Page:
Cricket, Culture, and Caring for Each Other for 40 Years: SLCAO has been the bridge between Canada and Sri Lanka
By Rohan Basnayake & Mohan Samarasinghe
(Note from web admin, January 2016 :This article was located in an archived site and the time of the article is likely to be around 2005/6)
It was the 1970s. Tropical Sri Lanka seemed far away from the Canadian capital. Ottawa’s Sri Lankan community was small in number, but they were united in thought and deed that they were Sri Lankan-Canadians.
Meanwhile, Prime Minister Pierre Trudeau was helping open up Canada and the minds of Canadians to multiculturalism. The world’s second largest nation was not only encouraging people from all over the world to make this their home, but was also fast becoming a model for multicultural, multi-ethnic coexistence.
The Government of the day encouraged new arrivals in Canada to share their culture with the community-at-large.In order to assist the newly formed ethnic associations to achieve their cultural goals, the Government provided grants.
The idea of forming a Sri Lankan community association was first mooted by Piya Gamage, Nelson Wijesekera and the late Norbert Seripala. With the eager support of the Sri Lankan residents of Ottawa, the Sri Lanka-Canada Association of Ottawa (SLCAO) was formed in May 1976.The members, though small in number, were eager to make their mark in the community. They wanted their voice to be heard by the community-at-large.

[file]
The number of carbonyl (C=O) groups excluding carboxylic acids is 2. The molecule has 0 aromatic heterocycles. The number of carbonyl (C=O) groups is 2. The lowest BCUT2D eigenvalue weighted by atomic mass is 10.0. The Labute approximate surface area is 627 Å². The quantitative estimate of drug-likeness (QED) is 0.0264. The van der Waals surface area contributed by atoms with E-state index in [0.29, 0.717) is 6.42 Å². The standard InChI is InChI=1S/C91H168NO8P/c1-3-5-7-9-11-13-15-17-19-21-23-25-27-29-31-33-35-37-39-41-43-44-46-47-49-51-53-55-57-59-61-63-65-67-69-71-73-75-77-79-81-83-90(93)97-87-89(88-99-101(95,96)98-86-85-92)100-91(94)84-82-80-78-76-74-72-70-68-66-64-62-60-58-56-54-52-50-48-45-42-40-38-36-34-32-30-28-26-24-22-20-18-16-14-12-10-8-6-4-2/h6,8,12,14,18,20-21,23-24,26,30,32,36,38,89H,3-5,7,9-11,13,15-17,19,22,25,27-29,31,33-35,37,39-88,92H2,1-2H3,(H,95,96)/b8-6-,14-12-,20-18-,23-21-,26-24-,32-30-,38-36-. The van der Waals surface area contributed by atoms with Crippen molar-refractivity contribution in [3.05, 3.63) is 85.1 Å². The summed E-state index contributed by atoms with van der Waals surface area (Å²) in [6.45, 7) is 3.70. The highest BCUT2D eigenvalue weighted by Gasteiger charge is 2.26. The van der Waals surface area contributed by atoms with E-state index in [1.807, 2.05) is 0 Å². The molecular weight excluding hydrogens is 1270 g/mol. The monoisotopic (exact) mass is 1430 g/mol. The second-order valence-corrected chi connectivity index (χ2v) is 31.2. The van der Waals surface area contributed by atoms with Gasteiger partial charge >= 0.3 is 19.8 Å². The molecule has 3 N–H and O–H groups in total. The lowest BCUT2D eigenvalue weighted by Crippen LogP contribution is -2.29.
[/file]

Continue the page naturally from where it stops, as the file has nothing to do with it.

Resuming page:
With the encouragement given by the Government, SLCAO was able to organize a number of cultural activities.In 1978, the SLCAO took a bold step in organizing a big cultural event, called “Passport to Sri Lanka”, at Carleton University’s Alumni Theatre.This 2-hour extravaganza featured the songs and dances of Sri Lanka and these were interwoven with scenes of the day-to-day life of the people of Sri Lanka.
This cultural event unleashed the talents of the Sri Lankan community and from then on, on an annual basis, SLCAO organized many concerts with the co-operation of other South Asian Associations and these were staged at Carleton University. SLCAO was invited by Cultures Canada to participate each year on Canada Day at various locations in Ottawa and Hull. Thanks to the enthusiastic participation of the young and the old, Sri Lanka was able to take her due place in the community.
1978 was a significant year for the SLCAO.Because of the continued interest of the members in cultural activities, SLCAO sponsored 2 Sinhala plays, Maname and Kuveni, which were produced and directed by one of our very talented members, Harrison Perera. These plays were staged to packed audiences both in Ottawa and Toronto.
Harrison Perera was also responsible for arranging Sinhala language classes at a local High School in 1978. This program was sponsored by the SLCAO through a grant from Citizenship and Immigration Canada.Unfortunately, this program fell through the cracks, because of the lack of interest of the membership.
The first official SLCAO Newsletter with its new logo was launched in 1978. The Sri Lanka High Commission assisted the SLCAO with the printing of the Newsletter for a number of years.
SLCAO’s Proudest Moment
In 1978, SLCAO was honoured with the appointment of one of its members, Ernest Corea, as the High Commissioner for Sri Lanka in Canada. During his tenure of office and thereafter, SLCAO has enjoyed preferential treatment from the SLHC.
Music from the Homeland
The SLCAO also sponsored big names in Sri Lanka’s entertainment field to give concerts in Ottawa. These included M.S. Fernando, H.R. Jothipalaand The Gypsies.
Since 1986, the Band, “Lankan Breeze”, a group of talented musicians, has been quite active at most social and other cultural events sponsored by the SLCAO.These talented musicians, who are members of the SLCAO, perform at most functions organized by the Association at no charge to the membership. It is indeed a dedicated community service rendered by these musicians. Thank you, “Lankan Breeze”.